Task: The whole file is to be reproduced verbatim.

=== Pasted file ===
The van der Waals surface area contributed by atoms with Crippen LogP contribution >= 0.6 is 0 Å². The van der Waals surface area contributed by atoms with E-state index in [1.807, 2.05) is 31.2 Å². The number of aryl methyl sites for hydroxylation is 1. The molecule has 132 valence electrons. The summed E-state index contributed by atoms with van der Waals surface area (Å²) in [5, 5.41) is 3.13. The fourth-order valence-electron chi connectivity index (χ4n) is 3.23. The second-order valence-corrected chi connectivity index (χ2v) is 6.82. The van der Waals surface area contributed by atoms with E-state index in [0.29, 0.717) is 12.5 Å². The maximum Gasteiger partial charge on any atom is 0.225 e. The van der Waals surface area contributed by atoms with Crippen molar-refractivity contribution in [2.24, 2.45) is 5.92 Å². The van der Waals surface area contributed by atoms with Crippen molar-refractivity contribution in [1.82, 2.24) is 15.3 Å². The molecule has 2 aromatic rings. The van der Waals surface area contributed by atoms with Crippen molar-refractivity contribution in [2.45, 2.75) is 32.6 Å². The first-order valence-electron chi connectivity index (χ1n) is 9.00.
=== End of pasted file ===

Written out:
The van der Waals surface area contributed by atoms with Crippen LogP contribution >= 0.6 is 0 Å². The van der Waals surface area contributed by atoms with E-state index in [1.807, 2.05) is 31.2 Å². The number of aryl methyl sites for hydroxylation is 1. The molecule has 132 valence electrons. The summed E-state index contributed by atoms with van der Waals surface area (Å²) in [5, 5.41) is 3.13. The fourth-order valence-electron chi connectivity index (χ4n) is 3.23. The second-order valence-corrected chi connectivity index (χ2v) is 6.82. The van der Waals surface area contributed by atoms with E-state index in [0.29, 0.717) is 12.5 Å². The maximum Gasteiger partial charge on any atom is 0.225 e. The van der Waals surface area contributed by atoms with Crippen molar-refractivity contribution in [2.24, 2.45) is 5.92 Å². The van der Waals surface area contributed by atoms with Crippen molar-refractivity contribution in [1.82, 2.24) is 15.3 Å². The molecule has 2 aromatic rings. The van der Waals surface area contributed by atoms with Crippen molar-refractivity contribution in [2.45, 2.75) is 32.6 Å². The first-order valence-electron chi connectivity index (χ1n) is 9.00.